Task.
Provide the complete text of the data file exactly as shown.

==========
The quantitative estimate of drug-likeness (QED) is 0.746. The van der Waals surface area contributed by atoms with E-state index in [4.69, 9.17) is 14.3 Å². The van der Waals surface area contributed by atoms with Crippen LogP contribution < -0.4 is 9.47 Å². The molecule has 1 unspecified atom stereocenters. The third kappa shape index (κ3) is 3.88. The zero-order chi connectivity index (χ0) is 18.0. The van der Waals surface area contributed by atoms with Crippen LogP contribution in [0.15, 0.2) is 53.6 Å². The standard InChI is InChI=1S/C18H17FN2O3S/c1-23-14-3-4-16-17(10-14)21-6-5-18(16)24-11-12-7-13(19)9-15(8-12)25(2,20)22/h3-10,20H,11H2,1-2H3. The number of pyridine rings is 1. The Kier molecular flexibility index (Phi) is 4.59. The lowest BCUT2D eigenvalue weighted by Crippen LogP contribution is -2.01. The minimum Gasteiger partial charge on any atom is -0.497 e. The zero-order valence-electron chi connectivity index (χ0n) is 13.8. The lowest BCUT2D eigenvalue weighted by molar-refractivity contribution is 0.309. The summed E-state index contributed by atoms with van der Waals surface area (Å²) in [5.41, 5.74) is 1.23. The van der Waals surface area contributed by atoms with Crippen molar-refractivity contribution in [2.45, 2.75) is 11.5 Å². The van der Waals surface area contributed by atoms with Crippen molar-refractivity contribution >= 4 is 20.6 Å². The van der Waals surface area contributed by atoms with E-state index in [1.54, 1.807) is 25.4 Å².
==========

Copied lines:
The quantitative estimate of drug-likeness (QED) is 0.746. The van der Waals surface area contributed by atoms with E-state index in [4.69, 9.17) is 14.3 Å². The van der Waals surface area contributed by atoms with Crippen LogP contribution < -0.4 is 9.47 Å². The molecule has 1 unspecified atom stereocenters. The third kappa shape index (κ3) is 3.88. The zero-order chi connectivity index (χ0) is 18.0. The van der Waals surface area contributed by atoms with Crippen LogP contribution in [0.15, 0.2) is 53.6 Å². The standard InChI is InChI=1S/C18H17FN2O3S/c1-23-14-3-4-16-17(10-14)21-6-5-18(16)24-11-12-7-13(19)9-15(8-12)25(2,20)22/h3-10,20H,11H2,1-2H3. The number of pyridine rings is 1. The Kier molecular flexibility index (Phi) is 4.59. The lowest BCUT2D eigenvalue weighted by Crippen LogP contribution is -2.01. The minimum Gasteiger partial charge on any atom is -0.497 e. The zero-order valence-electron chi connectivity index (χ0n) is 13.8. The lowest BCUT2D eigenvalue weighted by molar-refractivity contribution is 0.309. The summed E-state index contributed by atoms with van der Waals surface area (Å²) in [5.41, 5.74) is 1.23. The van der Waals surface area contributed by atoms with Crippen molar-refractivity contribution in [2.45, 2.75) is 11.5 Å². The van der Waals surface area contributed by atoms with Crippen molar-refractivity contribution >= 4 is 20.6 Å². The van der Waals surface area contributed by atoms with E-state index in [1.54, 1.807) is 25.4 Å².